FLAMBOROUGH HEAD & BEMPTON CLIFFS
EAST YORKSHIRE (E)
54o06´54´´N/00o04´50´´W (N/A)ha 38m coastal limestone cliffs with grass and sheltered woodlands
Birding Site Guide
This scenic rugged coast with its 38m (120m in parts) high cliffs and associated sea-bird colonies is located at the e most point of E Yorkshire. It is reached via the coastal resort of Bridlington (A614 or A165) and leaving e on the B1255 towards the village of Flamborough. Follow the road for a couple of km then after a sharp bend take the sharp right turn onto the B1259 (Bridlington Road) and follow to Flamborough. Follow the B1259 road a short way to the car park at the head. There is plentiful accommodation at both towns, with bed and breakfast being the cheaper option (c UK£30 or US$50+ per night per person). There is the even cheaper option of caravan and camping sites.
Facilities at the head include 2 cafes, public toilets and a shop. The car park is a pay car park (at least during the tourist season). Tickets bought here are valid at all car parks for the time paid for.
From the car park there are a number of well-marked footpaths to walk, or you can go straight to the head to sea-watch. At the tip of the head there are some unofficial footpaths around to the most prominent grassy patch of cliff where the locals sea-watch from. Alternatively you can remain safely on top and sea-watch from there.
From the car park a footpath leads n down steps at the cliff to a cove or along the cliff edge of the golf course. There is another footpath if you go past the toilet block and turn s across the head, after a couple of km walk through the cliff top fields you arrive at a path heading back inland to the B1259. This is Old Fall Hedge (sometimes called confusingly New Fall Hedge). This hedge and the small Old Fall Plantation halfway along are very productive to bird especially on passage. Along the B1259 and Lighthouse Road the hedges are worth a look as is the small newly planted wood back towards Flamborough village on the left-hand side.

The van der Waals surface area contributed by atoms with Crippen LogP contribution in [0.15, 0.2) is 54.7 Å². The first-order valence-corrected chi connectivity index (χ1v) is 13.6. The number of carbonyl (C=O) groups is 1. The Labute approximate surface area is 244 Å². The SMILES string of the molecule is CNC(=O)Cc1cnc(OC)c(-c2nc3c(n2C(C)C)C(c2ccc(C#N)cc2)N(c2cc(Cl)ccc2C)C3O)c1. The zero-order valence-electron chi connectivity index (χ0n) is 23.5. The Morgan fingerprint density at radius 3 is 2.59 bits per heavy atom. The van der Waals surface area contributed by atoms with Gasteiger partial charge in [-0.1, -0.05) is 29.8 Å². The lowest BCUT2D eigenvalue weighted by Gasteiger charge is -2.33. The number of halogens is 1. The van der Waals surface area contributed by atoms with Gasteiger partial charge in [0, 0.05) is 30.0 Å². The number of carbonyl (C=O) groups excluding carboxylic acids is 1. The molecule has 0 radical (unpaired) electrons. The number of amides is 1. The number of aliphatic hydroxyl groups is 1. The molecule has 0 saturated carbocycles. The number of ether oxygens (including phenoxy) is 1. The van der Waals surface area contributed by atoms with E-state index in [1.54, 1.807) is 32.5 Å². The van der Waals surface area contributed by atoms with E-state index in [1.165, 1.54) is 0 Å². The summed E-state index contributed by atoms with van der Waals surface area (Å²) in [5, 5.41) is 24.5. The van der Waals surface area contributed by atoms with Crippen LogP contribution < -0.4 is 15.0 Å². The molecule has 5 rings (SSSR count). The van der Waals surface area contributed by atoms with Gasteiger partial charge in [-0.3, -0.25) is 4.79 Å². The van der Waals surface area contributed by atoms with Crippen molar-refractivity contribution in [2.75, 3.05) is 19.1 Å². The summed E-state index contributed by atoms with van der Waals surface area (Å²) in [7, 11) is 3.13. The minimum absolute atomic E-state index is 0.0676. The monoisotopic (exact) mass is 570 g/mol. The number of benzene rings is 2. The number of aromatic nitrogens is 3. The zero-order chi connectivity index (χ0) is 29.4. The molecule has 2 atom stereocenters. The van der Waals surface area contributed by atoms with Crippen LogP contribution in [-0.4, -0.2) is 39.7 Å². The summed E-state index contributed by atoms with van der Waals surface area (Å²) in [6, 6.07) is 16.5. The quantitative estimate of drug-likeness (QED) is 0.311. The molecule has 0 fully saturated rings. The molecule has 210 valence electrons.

Another area to look around is South Landing. As you approach Flamborough village from the head take the left (s) turning before the junction with the B1255. This is South Sea Road follow it to the end and South Landing pay car park (note the tickets you buy anywhere in Flamborough are valid at any of the public car parks so long as your time has not run out). There are toilets here.
South Landing has a good mix of woodland scrub and grass; follow the circular path around the site, and also go down to the beach at the landing to bird.
Instead of turning left on to South Sea Road, you can also re-join B1255 and go n at the end of which is North Landing pay car park and shops. Or alternatively turn right (n) before the junction and through the village past the supermarket and fish and chip shops keep heading n out of the village and past fields for a couple of km, there is then a right turning along the B1255. Here there is a steep seaward scrubby ravine with footpaths to look around.
The following applies both for Flamborough and Bempton. The main species that breed here from April on are Kittiwake which has steadily increased over the decades to over 75,000 pairs now. There are breeding Gannets at one of their few mainland sites in Britain, and thousands of Razorbills, Guillemots and Puffins. There are also hundreds of Fulmar and of course gulls. Common Terns breed and passage of terns of several species can be impressive. Cormorants are common and breeding Shag can be found lower down the cliff. Other passage species include many skuas of 3 species (Arctic, Long-tailed and Great) harassing the migrant terns and often further out shearwaters of several species Manx being by far the commonest, but also occasional Sooty, Balearic, Great and Cory’s. At the cliff top around the RSPB shop at Bempton the hedges and rough grass bordering the agricultural fields is worth birding for migrants in spring and autumn. In the bushes this can include anything but typically there are Northern Wheatears, Common Redstart, Spotted and Pied Flycatcher (and sometimes Red-breasted Flycatcher) warblers, thrushes and finches. Resident birds include the scarce Tree Sparrow and Corn Bunting often in mixed flocks of other finches and buntings such as Linnet, Chaffinch, Brambling, Yellowhammer and Reed Bunting. Accompanying these migrants are predators such as Long-eared Owl (pictured above).
In the grass areas look for the mixed finch and bunting flocks but also keep an eye open for scarcer species such as flocks of Snow, Lapland Bunting and possibly Shore Lark and maybe even a Richard’s Pipit.
At Bempton 160 species of bird have so far been recorded (33 species have bred), with more recorded at Flamborough.
The cliff tops attract many insects with many being migrants. There have been at least 15 species of butterfly recorded and 12 species of bee including the Great Yellow Bombus distinguendus . Migrant moths include the spectacular Hummingbird Hawk-Moth Macroglossum stellatarum.
FLAMBOROUGH HEAD & BEMPTON CLIFFS
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